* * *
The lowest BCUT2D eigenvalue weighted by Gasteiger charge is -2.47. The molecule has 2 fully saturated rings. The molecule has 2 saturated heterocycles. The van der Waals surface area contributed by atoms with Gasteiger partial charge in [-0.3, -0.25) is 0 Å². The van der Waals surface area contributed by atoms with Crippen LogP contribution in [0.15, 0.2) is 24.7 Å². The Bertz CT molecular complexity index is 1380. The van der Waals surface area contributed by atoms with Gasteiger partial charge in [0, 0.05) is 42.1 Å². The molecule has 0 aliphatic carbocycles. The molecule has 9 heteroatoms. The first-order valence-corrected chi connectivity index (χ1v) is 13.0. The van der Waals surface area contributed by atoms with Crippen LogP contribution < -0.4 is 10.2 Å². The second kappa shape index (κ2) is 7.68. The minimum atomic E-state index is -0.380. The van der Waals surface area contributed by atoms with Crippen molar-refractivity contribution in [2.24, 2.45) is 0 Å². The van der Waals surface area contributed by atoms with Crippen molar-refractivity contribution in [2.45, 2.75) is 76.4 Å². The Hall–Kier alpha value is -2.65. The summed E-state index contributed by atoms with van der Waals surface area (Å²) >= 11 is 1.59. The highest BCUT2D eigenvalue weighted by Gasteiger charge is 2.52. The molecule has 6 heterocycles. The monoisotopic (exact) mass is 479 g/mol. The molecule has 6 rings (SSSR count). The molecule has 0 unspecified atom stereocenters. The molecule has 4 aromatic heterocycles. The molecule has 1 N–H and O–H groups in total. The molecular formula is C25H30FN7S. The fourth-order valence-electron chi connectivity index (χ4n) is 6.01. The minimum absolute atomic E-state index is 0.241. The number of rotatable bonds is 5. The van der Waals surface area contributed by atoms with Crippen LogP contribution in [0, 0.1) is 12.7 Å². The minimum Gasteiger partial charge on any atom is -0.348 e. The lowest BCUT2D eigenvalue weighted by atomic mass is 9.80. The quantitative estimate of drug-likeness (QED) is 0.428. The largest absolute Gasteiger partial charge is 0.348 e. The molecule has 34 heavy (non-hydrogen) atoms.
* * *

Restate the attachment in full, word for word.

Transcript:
The lowest BCUT2D eigenvalue weighted by Gasteiger charge is -2.47. The molecule has 2 fully saturated rings. The molecule has 2 saturated heterocycles. The van der Waals surface area contributed by atoms with Gasteiger partial charge in [-0.3, -0.25) is 0 Å². The van der Waals surface area contributed by atoms with Crippen LogP contribution in [0.15, 0.2) is 24.7 Å². The Bertz CT molecular complexity index is 1380. The van der Waals surface area contributed by atoms with Gasteiger partial charge in [0, 0.05) is 42.1 Å². The molecule has 0 aliphatic carbocycles. The molecule has 9 heteroatoms. The first-order valence-corrected chi connectivity index (χ1v) is 13.0. The van der Waals surface area contributed by atoms with Crippen LogP contribution < -0.4 is 10.2 Å². The second kappa shape index (κ2) is 7.68. The minimum atomic E-state index is -0.380. The van der Waals surface area contributed by atoms with Crippen molar-refractivity contribution in [2.24, 2.45) is 0 Å². The van der Waals surface area contributed by atoms with Crippen molar-refractivity contribution in [2.45, 2.75) is 76.4 Å². The Hall–Kier alpha value is -2.65. The summed E-state index contributed by atoms with van der Waals surface area (Å²) >= 11 is 1.59. The highest BCUT2D eigenvalue weighted by Gasteiger charge is 2.52. The molecule has 6 heterocycles. The monoisotopic (exact) mass is 479 g/mol. The molecule has 6 rings (SSSR count). The molecule has 0 unspecified atom stereocenters. The molecule has 4 aromatic heterocycles. The molecule has 1 N–H and O–H groups in total. The molecular formula is C25H30FN7S. The fourth-order valence-electron chi connectivity index (χ4n) is 6.01. The minimum absolute atomic E-state index is 0.241. The number of rotatable bonds is 5. The van der Waals surface area contributed by atoms with Crippen LogP contribution in [0, 0.1) is 12.7 Å². The minimum Gasteiger partial charge on any atom is -0.348 e. The lowest BCUT2D eigenvalue weighted by atomic mass is 9.80. The quantitative estimate of drug-likeness (QED) is 0.428. The largest absolute Gasteiger partial charge is 0.348 e. The molecule has 34 heavy (non-hydrogen) atoms.